COA says deal in violation of procurement law
An investigation done by the Commission on Audit (COA) has revealed that the Php 3.8 billion license plate deal is in violation of procurement law and has told officials of the Department of Transport and Communications (DOTC) to settle Php 477.9 million initial payment made to the plate supplier, the Dutch-Filipino consortium PPI-JKG Philippines Inc.
According to COA, the license plate deal is not in comlpiance with Republic Act 9184, or the Government Procurement Reform Act and its revised implementing rules and regulations. COA says the deal did not follow the procedures prescribed under the said law. The agency holds Land Transportation Office (LTO) chief Alfonso Tan Jr. and DOTC Secretary Joseph Emilio Aguinaldo Abaya liable for the transaction.
The 10-page Notice of Disallowance clarifies, "The management cannot claim the 2014 appropriation because the 2014 national budget had not been approved when the bidding was conducted or awarded and the 2014 appropriation amounting to P4,483,753,000 was specifically for the motor vehicle registration and driver's licensing regulatory services. Moreover, the appropriated fund for the motor vehicle plate making project in 2013 was only P187,293,000, hence in violation of Section 46 of EO No. 292 and Section 85 of PD 1445,"
According to COA, the LTO did not comply with the Auditing Code of the Philippines when the LTO said the funds for the license plates project were allotted for the 2014 General Appropriations Act (GAA). However, bidding for the Motor Vehicle License Plates Standardization Program (MVLPSP) started in May 2013 and was issued on July 22, 2013, meaning the LTO cannot claim the budget allocation for the license plate contract under the 2014 GAA.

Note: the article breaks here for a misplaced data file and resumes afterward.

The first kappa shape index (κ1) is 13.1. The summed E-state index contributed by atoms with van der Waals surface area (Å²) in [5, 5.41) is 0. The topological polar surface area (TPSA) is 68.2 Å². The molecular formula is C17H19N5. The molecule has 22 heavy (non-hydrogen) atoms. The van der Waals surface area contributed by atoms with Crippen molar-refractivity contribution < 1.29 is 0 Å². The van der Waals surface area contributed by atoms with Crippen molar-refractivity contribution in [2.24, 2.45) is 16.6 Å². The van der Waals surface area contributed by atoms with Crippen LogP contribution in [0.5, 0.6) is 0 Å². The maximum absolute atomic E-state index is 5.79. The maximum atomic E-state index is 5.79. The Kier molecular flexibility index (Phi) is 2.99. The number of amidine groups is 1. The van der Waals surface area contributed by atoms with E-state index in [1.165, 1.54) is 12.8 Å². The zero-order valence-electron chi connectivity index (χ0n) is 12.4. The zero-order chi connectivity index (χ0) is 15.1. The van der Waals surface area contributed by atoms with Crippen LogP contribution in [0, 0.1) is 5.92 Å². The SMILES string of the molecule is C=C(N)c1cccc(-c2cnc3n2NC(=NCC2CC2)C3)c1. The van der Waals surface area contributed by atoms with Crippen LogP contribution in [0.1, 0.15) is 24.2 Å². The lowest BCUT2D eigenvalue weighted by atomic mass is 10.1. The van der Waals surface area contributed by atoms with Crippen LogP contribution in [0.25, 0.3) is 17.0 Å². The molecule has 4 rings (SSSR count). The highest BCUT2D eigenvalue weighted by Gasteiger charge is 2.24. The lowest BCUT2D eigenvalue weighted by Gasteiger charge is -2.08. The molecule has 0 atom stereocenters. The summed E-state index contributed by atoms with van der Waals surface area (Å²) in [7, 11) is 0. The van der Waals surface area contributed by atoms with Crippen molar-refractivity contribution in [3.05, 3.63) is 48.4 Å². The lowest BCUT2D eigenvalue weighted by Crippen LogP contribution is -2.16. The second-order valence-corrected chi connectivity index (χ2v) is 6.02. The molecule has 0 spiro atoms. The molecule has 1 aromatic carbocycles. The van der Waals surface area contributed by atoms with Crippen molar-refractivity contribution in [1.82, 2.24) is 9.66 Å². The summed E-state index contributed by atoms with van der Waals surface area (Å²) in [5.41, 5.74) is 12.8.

COA cites Section 46 of the Auditing Code for the violations of the agencies in question. It states: "No contract involving the expenditure of public funds shall be entered into unless there is an appropriation therefor, the unexpended balance of which, free of other obligations, is sufficient to cover the proposed expenditure."
The DOTC also failed to secure a multi-year obligational authority (MYOA) from the Department of Budget and Management (DBM) before awarding the bid to JKG-PPI for the five-year license plate deal. The DOTC also failed to secure a Special Allotment Release Order (SARO) before issuing a notice of award.
COA added that the winning bidder, PPI-JKG, should have been disqualified from the start for failing to submit the necessary documents for government contracts. PPI-JKG failed to submit their tax clearance, the company's latest income and business tax returns and a certificate of Philippine Government Electronic Procurement System registration to name a few. PPI-JGK failed to give the requirements in the perscribed period of three days after receiving the notice that they have the lowest or highest bid. The company only submitted their requirements almost a year after bids were opened.